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(This is #5 of the presentations for the series “Fashion Statements: Lessons from Garments in the Bible.”)

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Do you like wearing designer clothes? Different brands of clothes have their own logo or insignia. Like Lacoste, they have the crocodile. Ralph Lauren, the Polo player riding a horse. Nike, the swoosh. Adidas, the 3 stripes. Some people have their clothes personalized and tailored just for them. Perhaps they even put their name on it, like a monogram initials.

Wedding — Chookhare & Sons
monogramed dress shirts

The Jews also have unique type of clothing. They were instructed to have details in their clothes to remind them of who they were.

Numbers 15: 38-39 – Speak to the children of Israel: Tell them to make tassels on the corners of their garments throughout their generations, and to put a blue thread in the tassels of the corners. And you shall have the tassel, that you may look upon it and remember all the commandments of the Lord and do them, and that you may not follow the harlotry to which your own heart and your own eyes are inclined.

It seems like a strange instruction for us but in the Ancient Near East culture, the corner of a person’s garment represented his identity; it was a symbol of who he was and what he stood for. It is like an insignia, or perhaps a monogramed initials on the shirt.

In the story of Ruth, when she was seeking marriage to Boaz, she asked him to spread the corner of his garment over her (Ruth 3:9). It was a request for him to identify with her. The same Hebrew word is interpreted as “wing” or “corner of a garment.”

When God spoke of making a covenant with His people, He pictured Himself as spreading the corner of His garment over Israel (Ezekiel 16:8)—a symbol of identifying with her as His bride. 

In the story of David when he was running away from Saul, one day Saul fell asleep at the mouth of the cave where David and his men were hiding. David sneaked in and cut off a corner of King Saul’s robe, but “afterward David’s heart struck him” (1 Samuel 24:5). These pangs of remorse seem strange unless we realize that he had defaced an important symbol of Saul’s identity and God-given kingship.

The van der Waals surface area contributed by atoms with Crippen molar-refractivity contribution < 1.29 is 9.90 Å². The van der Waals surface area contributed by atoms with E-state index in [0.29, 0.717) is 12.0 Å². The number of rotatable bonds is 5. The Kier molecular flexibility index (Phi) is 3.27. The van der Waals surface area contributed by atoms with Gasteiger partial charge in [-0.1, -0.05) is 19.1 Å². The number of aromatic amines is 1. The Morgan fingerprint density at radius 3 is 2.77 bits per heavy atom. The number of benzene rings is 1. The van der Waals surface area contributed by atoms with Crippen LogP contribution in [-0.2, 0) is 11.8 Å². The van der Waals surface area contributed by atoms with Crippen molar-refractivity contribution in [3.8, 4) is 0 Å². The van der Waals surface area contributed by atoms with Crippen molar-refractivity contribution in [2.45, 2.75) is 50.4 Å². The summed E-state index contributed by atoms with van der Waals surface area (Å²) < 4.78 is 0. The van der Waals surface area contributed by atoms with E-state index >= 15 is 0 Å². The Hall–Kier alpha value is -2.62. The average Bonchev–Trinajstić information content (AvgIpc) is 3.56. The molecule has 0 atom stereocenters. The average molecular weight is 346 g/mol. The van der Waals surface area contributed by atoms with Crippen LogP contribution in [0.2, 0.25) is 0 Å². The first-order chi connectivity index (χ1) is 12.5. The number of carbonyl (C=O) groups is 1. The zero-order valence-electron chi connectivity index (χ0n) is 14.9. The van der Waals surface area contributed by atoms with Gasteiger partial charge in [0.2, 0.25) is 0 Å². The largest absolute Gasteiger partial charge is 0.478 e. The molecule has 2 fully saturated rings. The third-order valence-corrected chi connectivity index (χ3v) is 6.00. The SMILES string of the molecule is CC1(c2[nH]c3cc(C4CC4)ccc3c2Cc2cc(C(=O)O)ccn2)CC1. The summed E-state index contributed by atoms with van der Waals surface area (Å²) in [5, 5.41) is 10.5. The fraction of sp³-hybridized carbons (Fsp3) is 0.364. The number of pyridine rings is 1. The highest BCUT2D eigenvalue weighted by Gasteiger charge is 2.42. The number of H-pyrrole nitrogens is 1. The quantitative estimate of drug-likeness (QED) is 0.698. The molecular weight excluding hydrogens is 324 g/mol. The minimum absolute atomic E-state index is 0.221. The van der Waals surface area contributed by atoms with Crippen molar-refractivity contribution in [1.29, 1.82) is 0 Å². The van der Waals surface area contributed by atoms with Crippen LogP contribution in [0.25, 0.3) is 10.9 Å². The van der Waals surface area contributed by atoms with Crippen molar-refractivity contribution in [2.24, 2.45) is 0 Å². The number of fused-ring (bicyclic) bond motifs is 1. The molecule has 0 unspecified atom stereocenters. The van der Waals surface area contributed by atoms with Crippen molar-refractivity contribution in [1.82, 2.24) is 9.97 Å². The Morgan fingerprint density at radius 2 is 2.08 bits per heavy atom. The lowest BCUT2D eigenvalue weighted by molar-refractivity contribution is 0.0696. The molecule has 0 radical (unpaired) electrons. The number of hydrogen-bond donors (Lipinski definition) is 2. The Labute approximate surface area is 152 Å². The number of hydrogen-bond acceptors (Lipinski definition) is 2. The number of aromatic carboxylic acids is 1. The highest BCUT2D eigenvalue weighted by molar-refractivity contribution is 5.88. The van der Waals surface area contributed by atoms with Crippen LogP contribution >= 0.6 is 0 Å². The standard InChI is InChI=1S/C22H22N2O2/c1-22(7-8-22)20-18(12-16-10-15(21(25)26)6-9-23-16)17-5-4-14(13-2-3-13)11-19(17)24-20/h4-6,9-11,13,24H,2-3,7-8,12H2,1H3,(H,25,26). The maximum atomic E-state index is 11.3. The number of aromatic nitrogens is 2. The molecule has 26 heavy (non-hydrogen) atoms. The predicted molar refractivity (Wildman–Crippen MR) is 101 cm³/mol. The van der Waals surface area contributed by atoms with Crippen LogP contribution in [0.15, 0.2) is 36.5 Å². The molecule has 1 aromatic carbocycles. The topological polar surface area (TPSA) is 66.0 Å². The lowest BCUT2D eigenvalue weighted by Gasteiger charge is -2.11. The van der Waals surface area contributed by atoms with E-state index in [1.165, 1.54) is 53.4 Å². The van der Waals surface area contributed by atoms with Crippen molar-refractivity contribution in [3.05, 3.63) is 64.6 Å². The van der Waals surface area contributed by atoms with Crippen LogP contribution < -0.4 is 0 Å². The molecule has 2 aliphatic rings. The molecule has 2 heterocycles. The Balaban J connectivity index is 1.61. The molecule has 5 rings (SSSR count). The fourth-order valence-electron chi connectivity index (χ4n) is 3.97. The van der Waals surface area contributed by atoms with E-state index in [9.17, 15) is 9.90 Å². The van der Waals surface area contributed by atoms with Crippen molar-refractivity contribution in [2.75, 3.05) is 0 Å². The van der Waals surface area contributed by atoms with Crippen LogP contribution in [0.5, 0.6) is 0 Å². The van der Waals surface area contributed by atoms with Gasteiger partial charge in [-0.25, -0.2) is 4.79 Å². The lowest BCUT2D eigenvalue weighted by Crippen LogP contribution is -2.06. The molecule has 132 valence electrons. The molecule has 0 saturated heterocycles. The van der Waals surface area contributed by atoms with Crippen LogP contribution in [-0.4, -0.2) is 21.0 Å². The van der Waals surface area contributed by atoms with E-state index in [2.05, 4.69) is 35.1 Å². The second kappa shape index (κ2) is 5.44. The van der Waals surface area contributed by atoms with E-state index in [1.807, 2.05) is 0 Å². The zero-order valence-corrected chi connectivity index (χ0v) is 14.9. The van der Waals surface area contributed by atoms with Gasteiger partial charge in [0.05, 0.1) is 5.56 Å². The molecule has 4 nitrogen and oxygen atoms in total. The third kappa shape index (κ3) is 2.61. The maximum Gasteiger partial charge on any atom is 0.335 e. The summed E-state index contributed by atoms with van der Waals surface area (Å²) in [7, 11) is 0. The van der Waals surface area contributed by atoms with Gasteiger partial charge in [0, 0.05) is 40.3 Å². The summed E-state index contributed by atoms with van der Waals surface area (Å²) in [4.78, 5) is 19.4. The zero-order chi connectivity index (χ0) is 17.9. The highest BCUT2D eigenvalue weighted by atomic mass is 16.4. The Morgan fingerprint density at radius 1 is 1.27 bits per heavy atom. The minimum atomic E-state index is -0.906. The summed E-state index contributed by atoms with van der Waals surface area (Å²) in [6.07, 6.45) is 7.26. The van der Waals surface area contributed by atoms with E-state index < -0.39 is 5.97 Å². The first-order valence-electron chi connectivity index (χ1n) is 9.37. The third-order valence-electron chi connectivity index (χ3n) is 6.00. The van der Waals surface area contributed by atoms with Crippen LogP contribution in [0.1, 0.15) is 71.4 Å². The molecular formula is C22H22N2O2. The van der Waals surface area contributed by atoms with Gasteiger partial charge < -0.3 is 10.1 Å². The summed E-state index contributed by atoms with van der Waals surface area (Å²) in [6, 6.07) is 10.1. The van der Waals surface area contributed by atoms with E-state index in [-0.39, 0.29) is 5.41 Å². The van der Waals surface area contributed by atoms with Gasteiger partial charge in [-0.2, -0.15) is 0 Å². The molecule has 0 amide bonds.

So important were the corners of a man’s garment for the Jews that the Old Testament closes with a prophecy of the Messiah that references the corners of His garment: “But for you who fear my name, the Sun of righteousness will rise with healing in his wings” (Malachi 4:2 KJV. Again, the same word means both “wings” and “corners of a garment”). At the heart of the Messiah’s identity would be healing for all who have faith in Him.

In the story in the Bible about a woman who touched the edge of Jesus garment, there is more to it than meets the eye. Let’s read:

Luke 8: 43-44 – And a woman was there who had been subject to bleeding for twelve years, but no one could heal her. She came up behind him and touched the edge of his cloak, and immediately her bleeding stopped.

This woman was bleeding and was suffering for a long time and no doctor can heal her. For 12 years she was longing to be healed. She was weak, desperate and broke. Then she heard that Jesus was coming. She was determined to get near to Jesus.

So when this woman fought her way through the crowd and when she reached out to the hem of Jesus’ coat, she has a purpose. It was not just touching the edge of the garment so Jesus would not feel it, like a pickpocket trying to pick your wallet. There was a real intention about it. She was reaching more than just for healing. She was identifying with Jesus and what the edges of his cloak stands for. She was embracing that Jesus is the promised Messiah who has healing in His wings. 

Immediately her bleeding stopped. Immediately she was healed.

Are we reaching for the edge of our Savior’s cloak? Are we reaching for the Messiah? Are we identifying with Him and what He is all about?

(*photo from http://www.chookhare.com)

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